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Huntington disease, HD, or chorea, is named after George Huntington who first described it. Huntington disease affects nerve cells in the brain, therefore muscular activity, triggering unwilling movements, and it can progress to dementia. It belongs to the family of hereditary diseases sinceabnormal genes of parents are passed on to their children in 50 percent of cases.

The abnormal genes inflict the brain cells by accumulating toxic proteins. Symptoms appears only after 30 years of age and if a child does not get it from his or her parents who have HD, then the disease will not affect other generations.

Huntington disease causes mental, physical and psychological difficulties which worsen as the disease progresses. Symptoms vary from individual to individual, but as the disease advances it has the same severe symptoms. The early signs of the disease includes lack of coordination, involuntarily body twitching and unsteady balance. A person becomes easily irritated, bad-tempered and moody, unable to speak, think or walk properly.

Physical abilities are impaired at a great extent as the disease progress when walking, and making any movement becomes difficult. Due to a lack of coordination, an affected person easily loses balance, trips and falls, and has difficulty in handling objects. Muscles contract without their will, and make uncontrolled and involuntarily movements throughout the whole body.

Fingers, toes, and face muscles jerk suddenly and randomly. The person's teeth grind or jaws clench making it difficult to speak and eat. Mental abilities also decline over the years. Huntington disease is exhibited as memory loss and forgetfulness, disability to plan, think or memorize things. A person is unable to concentrate and make judgments. Mental impairments can worsen and lead to severe mental problems. Psychological and emotional manifestations are hypersensitivity and irritability, anxiety, depression and lack of energy, aggression and other behavioral disorders. Affected people are prone to hallucinations, phobias, paranoia and delusions.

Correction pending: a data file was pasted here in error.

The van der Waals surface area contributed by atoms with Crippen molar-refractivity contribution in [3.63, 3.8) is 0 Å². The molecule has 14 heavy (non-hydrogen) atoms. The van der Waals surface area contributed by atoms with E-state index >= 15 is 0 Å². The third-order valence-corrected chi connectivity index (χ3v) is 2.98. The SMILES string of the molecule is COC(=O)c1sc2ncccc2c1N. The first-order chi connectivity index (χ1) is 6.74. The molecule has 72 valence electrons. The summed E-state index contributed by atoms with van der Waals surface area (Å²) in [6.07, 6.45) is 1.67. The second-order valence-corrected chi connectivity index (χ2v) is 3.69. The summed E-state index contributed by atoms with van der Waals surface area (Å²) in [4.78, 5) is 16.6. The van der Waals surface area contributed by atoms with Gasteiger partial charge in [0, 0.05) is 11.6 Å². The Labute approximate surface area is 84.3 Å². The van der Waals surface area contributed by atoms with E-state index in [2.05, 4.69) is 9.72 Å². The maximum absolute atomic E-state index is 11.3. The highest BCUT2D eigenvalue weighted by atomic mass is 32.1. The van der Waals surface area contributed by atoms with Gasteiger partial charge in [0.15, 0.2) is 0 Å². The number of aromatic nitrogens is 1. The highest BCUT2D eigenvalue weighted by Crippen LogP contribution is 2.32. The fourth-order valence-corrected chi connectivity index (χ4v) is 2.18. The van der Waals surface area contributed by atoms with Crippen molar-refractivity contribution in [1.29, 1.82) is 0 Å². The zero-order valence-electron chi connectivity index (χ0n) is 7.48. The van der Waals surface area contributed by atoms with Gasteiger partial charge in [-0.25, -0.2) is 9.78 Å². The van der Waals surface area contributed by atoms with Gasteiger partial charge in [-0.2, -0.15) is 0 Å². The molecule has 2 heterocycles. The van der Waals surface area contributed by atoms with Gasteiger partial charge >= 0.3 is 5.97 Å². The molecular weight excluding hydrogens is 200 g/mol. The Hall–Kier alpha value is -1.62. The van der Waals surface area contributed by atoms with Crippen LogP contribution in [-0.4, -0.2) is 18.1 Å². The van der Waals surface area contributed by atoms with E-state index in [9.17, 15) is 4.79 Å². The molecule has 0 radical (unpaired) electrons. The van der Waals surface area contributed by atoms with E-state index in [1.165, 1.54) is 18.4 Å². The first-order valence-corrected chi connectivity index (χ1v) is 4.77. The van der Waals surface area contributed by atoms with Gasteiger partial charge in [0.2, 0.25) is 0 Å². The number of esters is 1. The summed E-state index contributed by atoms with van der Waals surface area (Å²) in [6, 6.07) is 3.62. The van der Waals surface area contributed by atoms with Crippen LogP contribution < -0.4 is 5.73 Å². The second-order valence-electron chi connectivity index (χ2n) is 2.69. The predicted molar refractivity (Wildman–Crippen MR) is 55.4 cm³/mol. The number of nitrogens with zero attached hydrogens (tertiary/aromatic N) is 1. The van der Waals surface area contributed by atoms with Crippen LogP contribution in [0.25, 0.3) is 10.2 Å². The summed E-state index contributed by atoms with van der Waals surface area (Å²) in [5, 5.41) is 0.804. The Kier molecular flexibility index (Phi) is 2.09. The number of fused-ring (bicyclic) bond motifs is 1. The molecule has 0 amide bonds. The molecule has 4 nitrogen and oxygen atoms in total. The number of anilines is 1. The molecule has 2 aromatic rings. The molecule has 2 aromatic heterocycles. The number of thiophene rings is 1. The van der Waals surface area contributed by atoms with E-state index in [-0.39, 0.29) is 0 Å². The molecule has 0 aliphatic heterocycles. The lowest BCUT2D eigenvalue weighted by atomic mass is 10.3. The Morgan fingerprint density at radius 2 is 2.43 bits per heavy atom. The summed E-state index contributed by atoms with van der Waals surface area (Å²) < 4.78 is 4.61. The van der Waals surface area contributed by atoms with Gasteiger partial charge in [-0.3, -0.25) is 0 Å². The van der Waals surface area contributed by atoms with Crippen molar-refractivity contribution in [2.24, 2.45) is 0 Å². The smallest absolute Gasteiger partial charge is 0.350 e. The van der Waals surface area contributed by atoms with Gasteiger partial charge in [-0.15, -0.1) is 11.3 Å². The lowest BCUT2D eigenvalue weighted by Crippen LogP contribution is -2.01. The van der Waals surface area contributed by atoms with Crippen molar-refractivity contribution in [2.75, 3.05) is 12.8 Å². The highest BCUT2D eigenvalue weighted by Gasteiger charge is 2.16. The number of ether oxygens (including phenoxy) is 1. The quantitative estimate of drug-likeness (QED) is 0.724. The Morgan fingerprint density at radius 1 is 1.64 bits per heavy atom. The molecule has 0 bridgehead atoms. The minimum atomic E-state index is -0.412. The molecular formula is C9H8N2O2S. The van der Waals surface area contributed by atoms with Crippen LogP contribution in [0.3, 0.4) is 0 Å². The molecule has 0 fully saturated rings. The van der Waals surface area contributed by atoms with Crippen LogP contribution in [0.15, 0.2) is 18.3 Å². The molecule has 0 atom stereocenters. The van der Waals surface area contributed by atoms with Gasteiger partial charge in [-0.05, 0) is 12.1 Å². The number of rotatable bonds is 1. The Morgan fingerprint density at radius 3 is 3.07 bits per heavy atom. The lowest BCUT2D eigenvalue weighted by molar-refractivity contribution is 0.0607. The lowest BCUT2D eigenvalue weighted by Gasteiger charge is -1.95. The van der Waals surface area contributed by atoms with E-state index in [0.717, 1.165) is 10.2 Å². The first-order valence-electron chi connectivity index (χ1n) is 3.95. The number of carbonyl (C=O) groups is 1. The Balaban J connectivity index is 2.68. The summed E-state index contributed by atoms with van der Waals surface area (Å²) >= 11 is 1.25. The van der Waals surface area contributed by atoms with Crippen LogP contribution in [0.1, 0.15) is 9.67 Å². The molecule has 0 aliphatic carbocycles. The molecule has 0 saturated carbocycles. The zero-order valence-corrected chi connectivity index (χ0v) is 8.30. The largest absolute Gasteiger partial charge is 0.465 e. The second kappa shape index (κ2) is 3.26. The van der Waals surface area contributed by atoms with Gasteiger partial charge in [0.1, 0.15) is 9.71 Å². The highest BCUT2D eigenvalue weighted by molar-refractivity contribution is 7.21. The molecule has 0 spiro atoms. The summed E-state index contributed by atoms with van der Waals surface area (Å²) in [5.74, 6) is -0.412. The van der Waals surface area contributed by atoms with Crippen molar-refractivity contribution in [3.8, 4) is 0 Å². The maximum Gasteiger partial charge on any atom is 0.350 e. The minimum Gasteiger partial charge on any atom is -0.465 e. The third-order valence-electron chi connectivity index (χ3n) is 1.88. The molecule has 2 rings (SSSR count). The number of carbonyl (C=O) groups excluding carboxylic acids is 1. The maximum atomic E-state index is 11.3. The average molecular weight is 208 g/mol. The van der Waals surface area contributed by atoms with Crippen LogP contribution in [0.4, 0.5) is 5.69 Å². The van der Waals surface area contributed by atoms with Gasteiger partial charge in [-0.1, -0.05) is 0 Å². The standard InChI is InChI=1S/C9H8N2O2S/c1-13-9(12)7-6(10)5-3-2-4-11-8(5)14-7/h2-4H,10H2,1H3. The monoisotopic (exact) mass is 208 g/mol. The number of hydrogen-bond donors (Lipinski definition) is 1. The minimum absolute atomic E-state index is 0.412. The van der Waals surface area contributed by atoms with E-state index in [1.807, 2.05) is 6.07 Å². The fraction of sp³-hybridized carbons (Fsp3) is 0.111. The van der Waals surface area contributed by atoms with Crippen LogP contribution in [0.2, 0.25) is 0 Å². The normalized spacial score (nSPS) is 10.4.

In order to diagnose Huntington disease, one has to undergo genetic testing. The testings can be carried out in the prenatal phase through amniocentesis (fluid taken from the fetus surrounding), or chorionic villus sampling (CVS—cells taken from placenta of the fetus). People who have parents with HD and do not have any signs and symptoms can do pre-symptomatic testings to determine whether they will develop the disease. Since symptoms of this disease resemble those of many other diseases, anyone with the symptoms should perform neurological and psychological tests so as to identify the true nature of the symptoms.

Treatment mainly focuses on improving the life quality of the people suffering from HD. Patients are encouraged to lead a healthy lifestyle, do regular exercise, consume food beneficial to the health, brain cells and to the immune system. A doctor includes also some medications for treating the symptoms of the disease. Even though there is no real cure to the disease, research has been done to discover both the cure and the best methods to slow down the progression of the disease.

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